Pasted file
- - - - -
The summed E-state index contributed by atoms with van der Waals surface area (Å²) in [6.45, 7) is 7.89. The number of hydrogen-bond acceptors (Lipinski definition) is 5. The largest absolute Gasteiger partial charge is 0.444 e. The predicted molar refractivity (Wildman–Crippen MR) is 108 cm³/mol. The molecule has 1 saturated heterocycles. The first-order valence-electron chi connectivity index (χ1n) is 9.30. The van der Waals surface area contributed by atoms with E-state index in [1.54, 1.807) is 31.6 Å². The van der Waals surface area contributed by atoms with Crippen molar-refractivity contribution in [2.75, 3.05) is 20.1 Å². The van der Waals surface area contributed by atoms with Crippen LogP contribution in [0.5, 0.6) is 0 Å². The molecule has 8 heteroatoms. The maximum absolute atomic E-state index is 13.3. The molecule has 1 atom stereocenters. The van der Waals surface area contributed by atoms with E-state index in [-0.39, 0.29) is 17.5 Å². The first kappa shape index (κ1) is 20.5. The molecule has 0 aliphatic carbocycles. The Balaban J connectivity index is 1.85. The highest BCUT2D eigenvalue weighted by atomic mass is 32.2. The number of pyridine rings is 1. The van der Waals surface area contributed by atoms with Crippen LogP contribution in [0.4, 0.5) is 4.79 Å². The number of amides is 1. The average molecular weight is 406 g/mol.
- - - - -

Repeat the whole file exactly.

The summed E-state index contributed by atoms with van der Waals surface area (Å²) in [6.45, 7) is 7.89. The number of hydrogen-bond acceptors (Lipinski definition) is 5. The largest absolute Gasteiger partial charge is 0.444 e. The predicted molar refractivity (Wildman–Crippen MR) is 108 cm³/mol. The molecule has 1 saturated heterocycles. The first-order valence-electron chi connectivity index (χ1n) is 9.30. The van der Waals surface area contributed by atoms with E-state index in [1.54, 1.807) is 31.6 Å². The van der Waals surface area contributed by atoms with Crippen molar-refractivity contribution in [2.75, 3.05) is 20.1 Å². The van der Waals surface area contributed by atoms with Crippen LogP contribution in [0.5, 0.6) is 0 Å². The molecule has 8 heteroatoms. The maximum absolute atomic E-state index is 13.3. The molecule has 1 atom stereocenters. The van der Waals surface area contributed by atoms with E-state index in [-0.39, 0.29) is 17.5 Å². The first kappa shape index (κ1) is 20.5. The molecule has 0 aliphatic carbocycles. The Balaban J connectivity index is 1.85. The highest BCUT2D eigenvalue weighted by atomic mass is 32.2. The number of pyridine rings is 1. The van der Waals surface area contributed by atoms with Crippen LogP contribution in [0.4, 0.5) is 4.79 Å². The number of amides is 1. The average molecular weight is 406 g/mol.